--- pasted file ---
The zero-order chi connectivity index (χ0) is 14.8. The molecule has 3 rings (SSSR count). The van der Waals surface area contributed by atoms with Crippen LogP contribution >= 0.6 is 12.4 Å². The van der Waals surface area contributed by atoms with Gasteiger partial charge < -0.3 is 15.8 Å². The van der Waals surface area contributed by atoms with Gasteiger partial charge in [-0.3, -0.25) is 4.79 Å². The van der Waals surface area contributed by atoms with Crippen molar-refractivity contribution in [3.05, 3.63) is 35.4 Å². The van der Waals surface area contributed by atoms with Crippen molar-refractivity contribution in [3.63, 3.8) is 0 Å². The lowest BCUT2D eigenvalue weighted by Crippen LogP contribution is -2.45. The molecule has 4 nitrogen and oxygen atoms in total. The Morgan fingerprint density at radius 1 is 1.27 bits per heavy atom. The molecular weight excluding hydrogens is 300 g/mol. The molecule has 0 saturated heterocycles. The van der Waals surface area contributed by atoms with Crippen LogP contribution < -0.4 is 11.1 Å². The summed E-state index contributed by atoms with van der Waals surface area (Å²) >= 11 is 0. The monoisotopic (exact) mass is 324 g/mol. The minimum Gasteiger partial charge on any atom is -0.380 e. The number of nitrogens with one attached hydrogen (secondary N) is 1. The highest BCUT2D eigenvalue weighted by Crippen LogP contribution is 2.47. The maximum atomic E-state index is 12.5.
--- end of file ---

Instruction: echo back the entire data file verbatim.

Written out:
The zero-order chi connectivity index (χ0) is 14.8. The molecule has 3 rings (SSSR count). The van der Waals surface area contributed by atoms with Crippen LogP contribution >= 0.6 is 12.4 Å². The van der Waals surface area contributed by atoms with Gasteiger partial charge < -0.3 is 15.8 Å². The van der Waals surface area contributed by atoms with Gasteiger partial charge in [-0.3, -0.25) is 4.79 Å². The van der Waals surface area contributed by atoms with Crippen molar-refractivity contribution in [3.05, 3.63) is 35.4 Å². The van der Waals surface area contributed by atoms with Crippen molar-refractivity contribution in [3.63, 3.8) is 0 Å². The lowest BCUT2D eigenvalue weighted by Crippen LogP contribution is -2.45. The molecule has 4 nitrogen and oxygen atoms in total. The Morgan fingerprint density at radius 1 is 1.27 bits per heavy atom. The molecular weight excluding hydrogens is 300 g/mol. The molecule has 0 saturated heterocycles. The van der Waals surface area contributed by atoms with Crippen LogP contribution < -0.4 is 11.1 Å². The summed E-state index contributed by atoms with van der Waals surface area (Å²) >= 11 is 0. The monoisotopic (exact) mass is 324 g/mol. The minimum Gasteiger partial charge on any atom is -0.380 e. The number of nitrogens with one attached hydrogen (secondary N) is 1. The highest BCUT2D eigenvalue weighted by Crippen LogP contribution is 2.47. The maximum atomic E-state index is 12.5.